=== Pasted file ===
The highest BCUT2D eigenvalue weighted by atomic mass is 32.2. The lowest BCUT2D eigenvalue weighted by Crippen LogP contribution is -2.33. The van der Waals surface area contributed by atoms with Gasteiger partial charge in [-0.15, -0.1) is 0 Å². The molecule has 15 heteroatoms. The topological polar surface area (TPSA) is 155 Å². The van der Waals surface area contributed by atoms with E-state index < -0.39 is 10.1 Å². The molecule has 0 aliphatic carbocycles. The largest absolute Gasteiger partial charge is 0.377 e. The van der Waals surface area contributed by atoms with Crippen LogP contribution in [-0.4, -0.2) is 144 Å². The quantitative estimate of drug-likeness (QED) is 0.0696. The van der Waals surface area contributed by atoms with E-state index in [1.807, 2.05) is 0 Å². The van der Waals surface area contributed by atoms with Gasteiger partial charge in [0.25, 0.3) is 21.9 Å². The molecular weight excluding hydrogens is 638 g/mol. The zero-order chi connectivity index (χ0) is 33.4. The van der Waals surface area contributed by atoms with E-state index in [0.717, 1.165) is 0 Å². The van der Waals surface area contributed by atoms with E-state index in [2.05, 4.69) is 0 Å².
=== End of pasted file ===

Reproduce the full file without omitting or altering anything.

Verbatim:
The highest BCUT2D eigenvalue weighted by atomic mass is 32.2. The lowest BCUT2D eigenvalue weighted by Crippen LogP contribution is -2.33. The van der Waals surface area contributed by atoms with Gasteiger partial charge in [-0.15, -0.1) is 0 Å². The molecule has 15 heteroatoms. The topological polar surface area (TPSA) is 155 Å². The van der Waals surface area contributed by atoms with E-state index < -0.39 is 10.1 Å². The molecule has 0 aliphatic carbocycles. The largest absolute Gasteiger partial charge is 0.377 e. The van der Waals surface area contributed by atoms with Crippen LogP contribution in [-0.4, -0.2) is 144 Å². The quantitative estimate of drug-likeness (QED) is 0.0696. The van der Waals surface area contributed by atoms with E-state index in [1.807, 2.05) is 0 Å². The van der Waals surface area contributed by atoms with Gasteiger partial charge in [0.25, 0.3) is 21.9 Å². The molecular weight excluding hydrogens is 638 g/mol. The zero-order chi connectivity index (χ0) is 33.4. The van der Waals surface area contributed by atoms with E-state index in [0.717, 1.165) is 0 Å². The van der Waals surface area contributed by atoms with E-state index in [2.05, 4.69) is 0 Å².